How many senses do we have?
Five, right? – touch, taste, sight, hearing and smell.
However, if you talk to an occupational therapist, you’ll find at least an extra two – vestibular and proprioception – which are vital that you know about.
The vestibular sense is so named because it is sensed in the ‘vestibulum’ system in the inner ear in the semi-circular canals. These are responsible for balance, and it describes both the sense of balance and spatial orientation. The vestibular system detects movement and changes in the position of the head, for example, when your head is upright or tilted (even with your eyes closed).
Proprioception is defined as the perception of stimuli relating to position, posture, equilibrium, or internal condition. Basically this means knowing where your body is in relation to the external environment, for example, being able to sit in a chair without turning round to look, or walk up stairs.
Proprioception is a dynamic sense, allowing us to continuously adapt to a changing environment and is learned through all our other senses and neuro-developmental exercises, usually whilst we are children.
It is vital to know about these, because without good vestibular and proprioception senses, children would not be able to walk, hop, skip, navigate around a room, catch a ball and definitely not be able to manage stairs.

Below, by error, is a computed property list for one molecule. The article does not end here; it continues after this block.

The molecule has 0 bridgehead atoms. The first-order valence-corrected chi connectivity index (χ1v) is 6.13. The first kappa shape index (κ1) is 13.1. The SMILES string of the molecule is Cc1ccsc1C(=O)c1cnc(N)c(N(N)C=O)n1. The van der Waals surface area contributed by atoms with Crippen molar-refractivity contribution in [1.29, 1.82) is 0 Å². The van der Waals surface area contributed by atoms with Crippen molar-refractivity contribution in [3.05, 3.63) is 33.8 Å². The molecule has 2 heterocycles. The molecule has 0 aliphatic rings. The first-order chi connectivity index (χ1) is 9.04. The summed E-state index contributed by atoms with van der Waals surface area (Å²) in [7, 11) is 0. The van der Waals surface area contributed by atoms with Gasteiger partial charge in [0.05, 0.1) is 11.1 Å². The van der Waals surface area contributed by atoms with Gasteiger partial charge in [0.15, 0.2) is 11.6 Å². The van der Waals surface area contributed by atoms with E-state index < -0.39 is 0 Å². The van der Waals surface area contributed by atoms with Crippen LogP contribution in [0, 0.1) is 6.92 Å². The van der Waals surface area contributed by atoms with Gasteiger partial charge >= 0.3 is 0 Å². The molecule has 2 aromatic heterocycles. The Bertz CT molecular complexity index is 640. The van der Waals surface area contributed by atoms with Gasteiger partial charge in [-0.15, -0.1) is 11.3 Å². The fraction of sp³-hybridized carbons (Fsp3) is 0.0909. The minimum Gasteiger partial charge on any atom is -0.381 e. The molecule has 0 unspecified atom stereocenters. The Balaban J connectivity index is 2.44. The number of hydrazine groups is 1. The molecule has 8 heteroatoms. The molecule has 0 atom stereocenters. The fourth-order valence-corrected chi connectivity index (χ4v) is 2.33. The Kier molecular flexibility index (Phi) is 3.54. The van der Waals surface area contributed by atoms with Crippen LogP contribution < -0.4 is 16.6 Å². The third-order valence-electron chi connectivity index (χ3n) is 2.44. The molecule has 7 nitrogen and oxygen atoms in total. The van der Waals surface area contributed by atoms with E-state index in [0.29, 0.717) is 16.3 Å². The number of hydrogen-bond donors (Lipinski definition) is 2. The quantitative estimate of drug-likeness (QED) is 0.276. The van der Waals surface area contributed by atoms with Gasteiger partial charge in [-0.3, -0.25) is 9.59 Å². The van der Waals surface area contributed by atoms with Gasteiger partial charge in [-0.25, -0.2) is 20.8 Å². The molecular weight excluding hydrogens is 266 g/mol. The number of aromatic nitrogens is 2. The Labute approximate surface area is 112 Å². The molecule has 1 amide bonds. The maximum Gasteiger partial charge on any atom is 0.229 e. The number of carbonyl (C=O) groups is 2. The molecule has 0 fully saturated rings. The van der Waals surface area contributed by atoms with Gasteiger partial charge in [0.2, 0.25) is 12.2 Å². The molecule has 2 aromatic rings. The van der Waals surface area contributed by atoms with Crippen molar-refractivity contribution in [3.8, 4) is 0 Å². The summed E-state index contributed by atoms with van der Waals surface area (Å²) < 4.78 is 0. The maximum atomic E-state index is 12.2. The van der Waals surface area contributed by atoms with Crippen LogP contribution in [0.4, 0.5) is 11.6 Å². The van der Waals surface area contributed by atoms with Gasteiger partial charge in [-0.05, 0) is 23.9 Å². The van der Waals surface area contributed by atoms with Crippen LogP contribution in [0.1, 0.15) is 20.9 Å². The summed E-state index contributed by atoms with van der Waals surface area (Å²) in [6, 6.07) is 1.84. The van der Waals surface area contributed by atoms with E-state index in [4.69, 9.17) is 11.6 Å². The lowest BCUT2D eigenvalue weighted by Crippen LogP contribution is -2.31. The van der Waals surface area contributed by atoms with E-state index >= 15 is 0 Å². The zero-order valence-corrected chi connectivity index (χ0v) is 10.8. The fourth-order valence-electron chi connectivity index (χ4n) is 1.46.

Luckily developing both these senses can be achieved through some very simple activities.
Both senses can be developed through active play:
- Hopping, ball skills, painting, self dressing, dancing which encourage a sense of self
- Multisensory activities such as barefoot walking
- Be allowed to take calculated ‘risks’ such as falling over
- Experience heavy, light objects, pull and push
The vestibular sense can be developed through:
- Movement – Large body (gross motor skills) swings, slides
- Balance – obstacle courses, stairs, slopes, wobble boards
- Self awareness – balancing on one foot
Proprioception can be developed by:
- Using play dough, squash and squeeze
- Ripping up paper
- Pulling objects from Velcro backings
- Using construction toys that snap or push together
- Pushing block carriers or other heavy, large objects
- Erase or wash board, wipe tables
- Catch/throw weighted objects (beanbags, balls)
If your children are having problems with their vestibular or proprioception you may see things such as:
- Being ‘clumsy’, not being able to work out how high the step is
- Applying inappropriate pressure, may break crayons, tear book pages
- Can be ‘rough’ during play
- Knock-on effects can be shyness, withdrawn, lack self confidence, have few friends
So when you are planning activities that are ‘multi-sensory’, don’t forget to include the proprioception and vestibular senses.
These senses are so often forgotten, yet so important and impact on so many other aspects of children’s development… Thank you for this practical article!
Love this article! Particularly walking barefoot. I frequently encourage staff to allow this, just because I believe it connects us to nature and grounds us . I’m often met with “but what if…”. Now I shall reply, “We need to develop children’s vestibular and proprioception senses”, and feel very learned and righteous!
What a fabulous idea Janthea! Sonia Mainstone-Cotton talks about going barefoot in the meadow as a contemplative thing for adults to do – it really works! Keep up the good work x
Ace article! I had terrible proprioception when i was a kid and working on it is an important part of managing my connective tissue disorder… even as a grown up!
Thanks so much Dawn! An interesting perspective too.
Quite simply, I love everything you do!
Thank you so much! How very kind of you 🙂
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